Agricultural activities involving the diffusion of herbicides, pesticides and/or insecticides and fertilizers as in the fields of Punjab, Haryana, Western UP. Moreover, the soil of the crops is polluted to a large extent with pesticides, fertilizers, herbicides, slurry, debris, and manure.

Transportation activities, releasing toxic vehicle emissions

Chemical waste dumping, whether accidental or deliberate – such as illegal dumping that takes place in the vicinity of urban araes of Delhi, Gurugram

Urban waste consists of garbage and rubbish materials, dried sludge and sewage from domestic and commercial waste. Moreover the storage of waste in landfills, as the waste products may leak into groundwater or generate polluted vapors, such as what is happening in Deonar hills, Mumbai and Ghaziabad

Thus the Soil Contaminants include
Lead (Pb) from sources like- lead paint, mining, foundry activities, vehicle exhaust, construction activities, agriculture activities
Mercury (Hg) from sources like mining, incineration of coal, alkali and metal processing, medical waste,
Arsenic (As) from mining, coal-fired power plants, lumber facilities, electronics industry, foundry activities, agriculture, natural accumulation
Copper (Cu) from mining, foundry activities; construction activities

The Effects of Soil Pollution
Soil pollution affects plants, animals and humans alike. While anyone is susceptible to soil pollution, soil pollution effects may vary based on age, general health status and other factors, such as the type of pollutant or contaminant inhaled or ingested. However, children are usually more susceptible to exposure to contaminants, because they come in close contact with the soil by playing in the ground; combined with lower thresholds for disease, this triggers higher risks than for adults. Therefore, it is always important to test the soil before allowing your kids to play there, especially if you live in a highly industrialized area.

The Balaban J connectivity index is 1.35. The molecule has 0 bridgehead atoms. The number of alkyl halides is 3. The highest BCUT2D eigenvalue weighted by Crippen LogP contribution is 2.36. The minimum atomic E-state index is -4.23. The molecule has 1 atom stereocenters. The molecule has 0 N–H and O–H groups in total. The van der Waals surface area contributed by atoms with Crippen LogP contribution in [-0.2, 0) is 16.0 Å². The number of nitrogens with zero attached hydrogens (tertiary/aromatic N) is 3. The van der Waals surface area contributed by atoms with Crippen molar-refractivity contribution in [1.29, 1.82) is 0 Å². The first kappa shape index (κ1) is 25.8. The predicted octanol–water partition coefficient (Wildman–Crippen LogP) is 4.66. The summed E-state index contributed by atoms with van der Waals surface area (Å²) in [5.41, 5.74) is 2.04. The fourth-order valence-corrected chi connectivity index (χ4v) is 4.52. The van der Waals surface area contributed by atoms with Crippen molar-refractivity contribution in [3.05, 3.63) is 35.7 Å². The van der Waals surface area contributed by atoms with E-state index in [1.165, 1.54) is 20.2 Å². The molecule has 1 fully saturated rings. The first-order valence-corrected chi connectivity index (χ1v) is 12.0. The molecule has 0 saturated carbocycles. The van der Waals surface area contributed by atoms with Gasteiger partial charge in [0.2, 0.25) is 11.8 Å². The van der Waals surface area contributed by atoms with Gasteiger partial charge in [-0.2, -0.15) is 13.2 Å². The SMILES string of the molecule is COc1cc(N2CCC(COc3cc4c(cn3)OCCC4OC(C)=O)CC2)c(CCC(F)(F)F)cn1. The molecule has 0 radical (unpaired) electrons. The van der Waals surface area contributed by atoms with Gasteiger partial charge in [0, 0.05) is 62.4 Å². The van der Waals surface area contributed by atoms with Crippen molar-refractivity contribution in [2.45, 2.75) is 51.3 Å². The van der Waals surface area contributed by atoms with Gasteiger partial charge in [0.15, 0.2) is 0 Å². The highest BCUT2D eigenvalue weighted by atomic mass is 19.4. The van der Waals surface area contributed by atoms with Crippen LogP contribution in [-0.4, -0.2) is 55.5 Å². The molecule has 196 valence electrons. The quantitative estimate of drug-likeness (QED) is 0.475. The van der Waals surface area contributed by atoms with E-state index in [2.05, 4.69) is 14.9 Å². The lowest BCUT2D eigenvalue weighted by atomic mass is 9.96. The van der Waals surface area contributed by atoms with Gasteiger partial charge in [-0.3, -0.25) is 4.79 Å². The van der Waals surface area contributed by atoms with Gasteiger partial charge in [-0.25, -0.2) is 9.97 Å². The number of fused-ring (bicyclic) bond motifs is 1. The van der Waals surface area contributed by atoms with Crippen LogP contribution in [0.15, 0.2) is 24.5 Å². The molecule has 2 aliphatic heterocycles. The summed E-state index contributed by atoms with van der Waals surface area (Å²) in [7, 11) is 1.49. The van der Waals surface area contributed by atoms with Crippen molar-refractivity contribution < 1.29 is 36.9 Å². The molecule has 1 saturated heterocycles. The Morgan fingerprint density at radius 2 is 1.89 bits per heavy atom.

Diseases Caused by Soil Pollution
Humans can be affected by soil pollution through the inhalation of gases emitted from soils moving upward, or through the inhalation of matter that is disturbed and transported by the wind because of the various human activities on the ground. Soil pollution may cause a variety of health problems, starting with headaches, nausea, fatigue, skin rash, eye irritation and potentially resulting in more serious conditions like neuromuscular blockage, kidney and liver damage and various forms of cancer.

Soil pollution can be controlled in many ways. There can be many preventive ways
Go organic: Organic agriculture uses much fewer chemical fertilizers and pesticides, preventing chemicals from seeping into the soil.

Proper farming methods:
Finding alternatives to chemical fertilizers and pesticides is an ideal way to avoid soil erosion. Rotational and mixed farming are also encouraged.

Dispose of household waste responsibly: Recycling waste and not dumping it in landfill will keep the soil free of pollution. Not throw in batteries and electrical items into household waste bins will help to keep the soil free of dangerous chemicals.

Prevent or Manage industrial waste:
Properly managing industrial and domestic waste can help prevent soil erosion. Solid waste treatment is also a good preventive measure. Regular health and safety checks and adequate waste disposal methods will ensure that industrial chemicals and other waste are not allowed to contaminate our precious soil.

ommunity Awareness: Creating awareness about the effects of soil pollution can help prevent its occurrence.

Burn fewer fossil fuels: Cleaner air makes it easier for us to have cleaner soil. Fresh, pure rain will keep the soil free of pollutants.